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Behind the Green Door

Mon Nov 9, 1992
Jerusalem, Israel
      Dealt with a lot of cranky, stubborn, wretched people this morning, and met some wonderfully helpful and friendly people in the afternoon. It's exhausting.
      Saw a guy with a UCSB t-shirt and approached. He's here for a semester abroad having a good time. I told him it was my first day here and he didactically told me what I needed to know as if this was my first time away from home. It was OK; I listened patiently and I liked the introduction. He then let slip the statement that Israeli girls were better looking than Santa Barbara girls. I couldn't let that pass. After some interrogation it came out that this was a women-in-uniform/women-with-guns fetish. Lots of young Israeli girls are doing military duty, strolling around town with banged-up guns slung low over their shoulders (I have heard unconfirmed reports of them dancing with their guns in discos), and this guy was into it. While many Israelis are good-looking in the same way as Arab girls are, with olive skin, dark, dusky eyes and hair and all this, nevertheless, there is no comparison.
      My favorite t-shirt I saw for sale today was of an American Indian sitting at a table with Yitzhak Rabin and saying, "Yitzhak, let me tell you about trading land for peace."
      Tons of Americans are here. Every Israeli I asked for directions today turned out to be American. Lots of people in yarmulkes were herded around the tourist sites, having a great time. It made me feel happy for them that they have this homeland to come to or seek refuge. They deserve a place--far from me!! No, just kidding.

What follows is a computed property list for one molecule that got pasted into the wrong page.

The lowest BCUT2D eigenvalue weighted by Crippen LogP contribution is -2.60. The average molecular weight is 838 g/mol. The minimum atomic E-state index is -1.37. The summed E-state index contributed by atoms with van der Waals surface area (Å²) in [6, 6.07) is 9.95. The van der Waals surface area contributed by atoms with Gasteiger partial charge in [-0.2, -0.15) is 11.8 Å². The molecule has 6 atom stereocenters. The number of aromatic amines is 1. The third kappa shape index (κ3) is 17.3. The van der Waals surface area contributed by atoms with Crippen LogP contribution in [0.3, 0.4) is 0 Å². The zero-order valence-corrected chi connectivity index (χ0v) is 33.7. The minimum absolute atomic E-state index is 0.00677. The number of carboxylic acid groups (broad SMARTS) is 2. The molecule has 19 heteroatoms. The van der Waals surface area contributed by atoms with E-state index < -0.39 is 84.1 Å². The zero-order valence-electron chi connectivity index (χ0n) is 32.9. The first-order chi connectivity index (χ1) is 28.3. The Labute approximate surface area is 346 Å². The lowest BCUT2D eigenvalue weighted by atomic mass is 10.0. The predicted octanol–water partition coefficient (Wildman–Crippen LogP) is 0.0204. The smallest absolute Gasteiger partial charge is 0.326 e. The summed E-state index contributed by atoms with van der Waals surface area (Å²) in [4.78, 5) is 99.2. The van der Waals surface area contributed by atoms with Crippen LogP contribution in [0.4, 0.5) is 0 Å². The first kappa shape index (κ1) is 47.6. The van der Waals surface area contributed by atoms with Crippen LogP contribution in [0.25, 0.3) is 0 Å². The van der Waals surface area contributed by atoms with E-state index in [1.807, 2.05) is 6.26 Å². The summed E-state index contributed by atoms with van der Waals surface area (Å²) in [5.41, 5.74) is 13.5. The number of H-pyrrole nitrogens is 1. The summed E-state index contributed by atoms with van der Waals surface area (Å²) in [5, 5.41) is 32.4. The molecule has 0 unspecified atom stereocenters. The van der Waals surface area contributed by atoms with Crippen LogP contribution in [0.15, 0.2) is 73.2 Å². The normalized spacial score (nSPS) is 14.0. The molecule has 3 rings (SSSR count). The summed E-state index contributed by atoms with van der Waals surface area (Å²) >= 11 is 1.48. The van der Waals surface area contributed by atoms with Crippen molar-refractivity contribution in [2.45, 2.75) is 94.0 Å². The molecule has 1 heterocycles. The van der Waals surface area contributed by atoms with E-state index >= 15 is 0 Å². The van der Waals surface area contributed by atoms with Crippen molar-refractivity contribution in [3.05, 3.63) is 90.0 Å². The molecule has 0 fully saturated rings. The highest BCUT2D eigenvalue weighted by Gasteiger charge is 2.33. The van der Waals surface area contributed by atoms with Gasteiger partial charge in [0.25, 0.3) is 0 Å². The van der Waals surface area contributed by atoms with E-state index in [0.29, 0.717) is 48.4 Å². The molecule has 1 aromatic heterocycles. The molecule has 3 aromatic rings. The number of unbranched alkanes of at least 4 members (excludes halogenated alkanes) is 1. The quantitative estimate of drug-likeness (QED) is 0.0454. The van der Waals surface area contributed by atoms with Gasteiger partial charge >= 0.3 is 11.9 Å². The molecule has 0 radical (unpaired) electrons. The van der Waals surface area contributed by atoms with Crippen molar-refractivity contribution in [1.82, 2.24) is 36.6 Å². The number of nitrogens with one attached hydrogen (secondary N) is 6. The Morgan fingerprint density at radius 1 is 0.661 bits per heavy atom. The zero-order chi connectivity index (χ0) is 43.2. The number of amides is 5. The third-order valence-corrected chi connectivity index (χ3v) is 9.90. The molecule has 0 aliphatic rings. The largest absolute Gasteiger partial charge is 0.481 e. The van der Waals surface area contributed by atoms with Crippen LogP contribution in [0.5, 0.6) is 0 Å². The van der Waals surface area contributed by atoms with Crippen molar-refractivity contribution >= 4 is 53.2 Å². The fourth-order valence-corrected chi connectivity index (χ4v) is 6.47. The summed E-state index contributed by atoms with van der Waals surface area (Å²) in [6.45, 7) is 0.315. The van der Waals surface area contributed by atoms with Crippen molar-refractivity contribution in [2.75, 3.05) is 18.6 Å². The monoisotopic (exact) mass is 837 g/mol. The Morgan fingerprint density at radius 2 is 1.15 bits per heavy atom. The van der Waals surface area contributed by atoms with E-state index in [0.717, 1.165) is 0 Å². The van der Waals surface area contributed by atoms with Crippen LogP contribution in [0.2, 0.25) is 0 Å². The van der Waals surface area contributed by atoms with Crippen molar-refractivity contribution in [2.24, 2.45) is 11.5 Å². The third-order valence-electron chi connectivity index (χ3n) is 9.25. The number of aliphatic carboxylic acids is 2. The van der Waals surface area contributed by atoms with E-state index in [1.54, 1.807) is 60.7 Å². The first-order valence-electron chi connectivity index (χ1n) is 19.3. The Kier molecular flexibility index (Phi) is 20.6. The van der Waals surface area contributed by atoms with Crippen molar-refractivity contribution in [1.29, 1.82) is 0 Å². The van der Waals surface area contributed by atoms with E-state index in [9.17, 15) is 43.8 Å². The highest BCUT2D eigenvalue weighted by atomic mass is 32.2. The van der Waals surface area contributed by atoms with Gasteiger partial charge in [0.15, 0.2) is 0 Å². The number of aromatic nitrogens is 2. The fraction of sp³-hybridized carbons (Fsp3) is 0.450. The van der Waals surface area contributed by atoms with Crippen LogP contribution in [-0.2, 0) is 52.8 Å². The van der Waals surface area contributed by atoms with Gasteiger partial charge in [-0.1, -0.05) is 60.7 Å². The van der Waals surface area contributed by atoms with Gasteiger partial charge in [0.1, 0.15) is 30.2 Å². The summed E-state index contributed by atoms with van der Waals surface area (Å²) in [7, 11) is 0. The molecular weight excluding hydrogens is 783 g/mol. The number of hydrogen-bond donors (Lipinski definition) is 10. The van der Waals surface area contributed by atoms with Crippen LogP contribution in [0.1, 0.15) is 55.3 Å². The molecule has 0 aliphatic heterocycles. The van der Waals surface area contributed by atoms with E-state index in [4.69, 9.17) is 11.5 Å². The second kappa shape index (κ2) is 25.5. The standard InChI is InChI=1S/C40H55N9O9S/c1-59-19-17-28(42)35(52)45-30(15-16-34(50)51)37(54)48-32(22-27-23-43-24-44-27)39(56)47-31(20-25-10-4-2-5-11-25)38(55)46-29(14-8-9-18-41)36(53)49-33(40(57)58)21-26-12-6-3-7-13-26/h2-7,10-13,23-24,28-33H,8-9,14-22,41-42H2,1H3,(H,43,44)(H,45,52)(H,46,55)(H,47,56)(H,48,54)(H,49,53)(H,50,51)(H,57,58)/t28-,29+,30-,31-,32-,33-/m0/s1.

Met one American who has lived here 5 years. The conversation drifted to my travels and he asked how long I'd been away and added, "You look beat." I feel beat. I haven't slept well in a long time. I'm up by sunrise all the time.
      I haven't been engaged in a political discussion yet, thankfully. During Clinton's campaign drive recently he said he regards Jerusalem as Israel's capital and derided Bush for being "pro-Arab". "PRO-ARAB!?" the Jordanian newspapers cried when they heard it. I thought it was an odd assertion, too. Bush is so pro-Israeli it's not even funny.
      At Jaffa Gate in the old city there's a tourist information office staffed with cantankerous workers verbally attacking people who dare ask for assistance. I spent about 20 minutes with one such woman, alternating between being flabbergasted and entertained. She was about 45 years old and stereotypically Jewish: the perfect accent, smug, sassy, streetwise and absolutely on fire. I asked about attending the Israel/Sweden World Cup qualifying soccer match in Tel Aviv. She said cheap seats were about $10 and I feigned a heart attack since I assumed they'd be cheaper.
      Her retort was, "What? What do you pay to see a game in Yankee Stadium?"
      "It's cheap! My country's cheap! The least expensive seats are like $3.00."
      "OK, so I had a cheap date! But $10, it's not much."
      She scribbles some information down for me and I can't make heads or tails out of it. "You can't read that?" she fumes. "Can't you read?"